For a moment St. George made no answer; after which, having torn up his letters, he came back to the point all ironic. “Of course I know the one you mean. But not even Miss Fancourt.”
“I thought you admired her so much.”
“It’s impossible to admire her more. Are you in love with her?” St. George asked.
“Yes,” Paul Overt presently said.
“Well then give it up.”
Paul stared. “Give up my ‘love’?”
“Bless me, no. Your idea.” And then as our hero but still gazed: “The one you talked with her about. The idea of a decent perfection.”
“She’d help it — she’d help it!” the young man cried.
“For about a year — the first year, yes. After that she’d be as a millstone round its neck.”
Paul frankly wondered. “Why she has a passion for the real thing, for good work — for everything you and I care for most.”
“‘You and I’ is charming, my dear fellow!” his friend laughed. “She has it indeed, but she’d have a still greater passion for her children — and very proper too. She’d insist on everything’s being made comfortable, advantageous, propitious for them. That isn’t the artist’s business.”
“The artist — the artist! Isn’t he a man all the same?”
St. George had a grand grimace. “I mostly think not. You know as well as I what he has to do: the concentration, the finish, the independence he must strive for from the moment he begins to wish his work really decent. Ah my young friend, his relation to women, and especially to the one he’s most intimately concerned with, is at the mercy of the damning fact that whereas he can in the nature of things have but one standard, they have about fifty. That’s what makes them so superior,” St. George amusingly added. “Fancy an artist with a change of standards as you’d have a change of shirts or of dinner-plates. To do it — to do it and make it divine — is the only thing he has to think about. ‘Is it done or not?’ is his only question. Not ‘Is it done as well as a proper solicitude for my dear little family will allow?’ He has nothing to do with the relative — he has only to do with the absolute; and a dear little family may represent a dozen relatives.”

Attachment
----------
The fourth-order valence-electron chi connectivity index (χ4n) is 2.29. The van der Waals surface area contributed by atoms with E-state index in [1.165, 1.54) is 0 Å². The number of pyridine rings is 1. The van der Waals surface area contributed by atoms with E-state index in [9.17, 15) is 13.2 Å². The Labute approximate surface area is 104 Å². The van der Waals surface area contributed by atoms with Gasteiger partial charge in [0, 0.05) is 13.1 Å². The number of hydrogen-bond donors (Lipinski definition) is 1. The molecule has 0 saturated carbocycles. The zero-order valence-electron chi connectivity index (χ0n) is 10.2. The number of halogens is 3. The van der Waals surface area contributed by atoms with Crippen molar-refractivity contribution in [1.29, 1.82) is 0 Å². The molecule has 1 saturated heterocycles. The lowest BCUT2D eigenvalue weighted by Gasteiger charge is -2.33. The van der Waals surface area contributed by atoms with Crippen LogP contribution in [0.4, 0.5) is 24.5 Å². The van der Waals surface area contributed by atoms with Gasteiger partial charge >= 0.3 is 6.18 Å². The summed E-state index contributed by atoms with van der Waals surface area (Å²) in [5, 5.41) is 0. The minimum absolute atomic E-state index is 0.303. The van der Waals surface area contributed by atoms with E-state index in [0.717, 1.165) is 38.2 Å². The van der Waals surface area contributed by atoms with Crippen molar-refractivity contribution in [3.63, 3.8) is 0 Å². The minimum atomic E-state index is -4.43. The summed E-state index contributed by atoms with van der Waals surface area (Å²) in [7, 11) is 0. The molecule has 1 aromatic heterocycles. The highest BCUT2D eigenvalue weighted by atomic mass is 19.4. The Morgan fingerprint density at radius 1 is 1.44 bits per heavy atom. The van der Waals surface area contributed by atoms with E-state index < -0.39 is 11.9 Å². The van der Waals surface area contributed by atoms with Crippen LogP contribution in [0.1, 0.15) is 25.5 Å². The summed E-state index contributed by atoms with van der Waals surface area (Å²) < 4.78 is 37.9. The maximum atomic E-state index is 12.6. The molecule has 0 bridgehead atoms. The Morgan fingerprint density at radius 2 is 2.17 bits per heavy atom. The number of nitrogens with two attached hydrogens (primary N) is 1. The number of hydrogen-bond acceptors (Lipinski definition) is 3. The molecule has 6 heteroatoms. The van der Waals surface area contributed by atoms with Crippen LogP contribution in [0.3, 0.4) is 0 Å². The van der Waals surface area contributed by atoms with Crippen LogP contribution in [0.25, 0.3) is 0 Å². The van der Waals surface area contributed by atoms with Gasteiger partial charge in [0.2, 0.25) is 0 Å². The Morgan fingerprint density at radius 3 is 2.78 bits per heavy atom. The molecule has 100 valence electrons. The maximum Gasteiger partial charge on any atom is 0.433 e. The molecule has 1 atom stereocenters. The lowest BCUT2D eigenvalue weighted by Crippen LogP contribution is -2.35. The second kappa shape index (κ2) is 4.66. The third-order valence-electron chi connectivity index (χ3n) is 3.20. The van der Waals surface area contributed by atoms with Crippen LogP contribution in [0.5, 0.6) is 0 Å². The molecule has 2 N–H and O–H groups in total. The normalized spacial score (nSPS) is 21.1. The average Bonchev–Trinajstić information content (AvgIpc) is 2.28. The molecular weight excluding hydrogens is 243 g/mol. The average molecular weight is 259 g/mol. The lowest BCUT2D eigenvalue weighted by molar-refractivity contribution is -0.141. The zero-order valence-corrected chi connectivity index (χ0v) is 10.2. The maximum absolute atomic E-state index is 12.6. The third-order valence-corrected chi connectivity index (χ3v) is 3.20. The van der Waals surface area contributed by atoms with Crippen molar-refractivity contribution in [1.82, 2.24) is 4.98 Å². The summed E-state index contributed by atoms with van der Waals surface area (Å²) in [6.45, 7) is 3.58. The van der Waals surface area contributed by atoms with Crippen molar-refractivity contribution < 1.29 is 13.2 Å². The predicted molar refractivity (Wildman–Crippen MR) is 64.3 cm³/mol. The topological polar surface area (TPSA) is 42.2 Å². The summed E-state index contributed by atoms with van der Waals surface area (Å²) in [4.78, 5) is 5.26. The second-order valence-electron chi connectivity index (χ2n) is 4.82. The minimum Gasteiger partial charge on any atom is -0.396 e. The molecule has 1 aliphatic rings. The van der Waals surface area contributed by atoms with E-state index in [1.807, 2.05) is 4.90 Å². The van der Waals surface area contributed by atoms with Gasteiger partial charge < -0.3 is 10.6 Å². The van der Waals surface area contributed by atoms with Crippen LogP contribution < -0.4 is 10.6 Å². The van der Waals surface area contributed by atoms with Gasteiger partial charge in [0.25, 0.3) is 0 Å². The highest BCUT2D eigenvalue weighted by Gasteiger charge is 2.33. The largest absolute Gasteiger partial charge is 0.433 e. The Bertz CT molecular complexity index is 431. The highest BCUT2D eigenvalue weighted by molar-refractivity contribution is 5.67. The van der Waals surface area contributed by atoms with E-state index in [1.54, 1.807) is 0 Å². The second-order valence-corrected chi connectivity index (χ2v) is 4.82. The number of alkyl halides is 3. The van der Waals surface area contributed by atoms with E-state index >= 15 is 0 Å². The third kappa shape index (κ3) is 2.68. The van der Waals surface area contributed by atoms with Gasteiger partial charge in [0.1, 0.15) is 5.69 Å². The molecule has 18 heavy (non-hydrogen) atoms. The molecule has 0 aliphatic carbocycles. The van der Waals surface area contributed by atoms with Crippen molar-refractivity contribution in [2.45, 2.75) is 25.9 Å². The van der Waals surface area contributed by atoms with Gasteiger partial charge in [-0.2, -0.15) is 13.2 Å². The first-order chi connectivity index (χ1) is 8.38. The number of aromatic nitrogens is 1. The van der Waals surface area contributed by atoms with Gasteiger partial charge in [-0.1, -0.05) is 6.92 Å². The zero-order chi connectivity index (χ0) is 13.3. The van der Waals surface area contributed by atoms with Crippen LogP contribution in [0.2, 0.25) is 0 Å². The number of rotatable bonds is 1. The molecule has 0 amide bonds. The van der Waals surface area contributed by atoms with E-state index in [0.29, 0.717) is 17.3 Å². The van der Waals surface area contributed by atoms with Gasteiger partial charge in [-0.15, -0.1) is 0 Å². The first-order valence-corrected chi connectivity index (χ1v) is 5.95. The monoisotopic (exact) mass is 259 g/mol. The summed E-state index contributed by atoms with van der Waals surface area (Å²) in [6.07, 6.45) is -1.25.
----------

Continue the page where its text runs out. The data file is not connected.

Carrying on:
“Then you don’t allow him the common passions and affections of men?” Paul asked.
“Hasn’t he a passion, an affection, which includes all the rest? Besides, let him have all the passions he likes — if he only keeps his independence. He must be able to be poor.”
Paul slowly got up. “Why then did you advise me to make up to her?”
St. George laid his hand on his shoulder. “Because she’d make a splendid wife! And I hadn’t read you then.”
The young man had a strained smile. “I wish you had left me alone!”
“I didn’t know that that wasn’t good enough for you,” his host returned.
“What a false position, what a condemnation of the artist, that he’s a mere disfranchised monk and can produce his effect only by giving up personal happiness. What an arraignment of art!” Paul went on with a trembling voice.
“Ah you don’t imagine by chance that I’m defending art? ‘Arraignment’ — I should think so! Happy the societies in which it hasn’t made its appearance, for from the moment it comes they have a consuming ache, they have an incurable corruption, in their breast. Most assuredly is the artist in a false position! But I thought we were taking him for granted. Pardon me,” St. George continued: “‘Ginistrella’ made me!”
Paul stood looking at the floor — one o’clock struck, in the stillness, from a neighbouring church-tower. “Do you think she’d ever look at me?” he put to his friend at last.
“Miss Fancourt — as a suitor? Why shouldn’t I think it? That’s why I’ve tried to favour you — I’ve had a little chance or two of bettering your opportunity.”
“Forgive my asking you, but do you mean by keeping away yourself?” Paul said with a blush.
“I’m an old idiot — my place isn’t there,” St. George stated gravely.
“I’m nothing yet, I’ve no fortune; and there must be so many others,” his companion pursued.
The Master took this considerably in, but made little of it. “You’re a gentleman and a man of genius. I think you might do something.”
“But if I must give that up — the genius?”
“Lots of people, you know, think I’ve kept mine,” St. George wonderfully grinned.
“You’ve a genius for mystification!” Paul declared; but grasping his hand gratefully in attenuation of this judgement.
“Poor dear boy, I do worry you! But try, try, all the same. I think your chances are good and you’ll win a great prize.”
Paul held fast the other’s hand a minute; he looked into the strange deep face. “No, I am an artist — I can’t help it!”
“Ah show it then!” St. George pleadingly broke out. “Let me see before I die the thing I most want, the thing I yearn for: a life in which the passion — ours — is really intense. If you can be rare don’t fail of it! Think what it is — how it counts — how it lives!”
They had moved to the door and he had closed both his hands over his companion’s. Here they paused again and our hero breathed deep. “I want to live!”
“In what sense?”
“In the greatest.”
“Well then stick to it — see it through.”
“With your sympathy — your help?”
“Count on that — you’ll be a great figure to me. Count on my highest appreciation, my devotion. You’ll give me satisfaction — if that has any weight with you.” After which, as Paul appeared still to waver, his host added: “Do you remember what you said to me at Summersoft?”
“Something infatuated, no doubt!”
“‘I’ll do anything in the world you tell me.’ You said that.”
“And you hold me to it?”
“Ah what am I?” the Master expressively sighed.
“Lord, what things I shall have to do!” Paul almost moaned as be departed.
Last updated Monday, December 22, 2014 at 10:51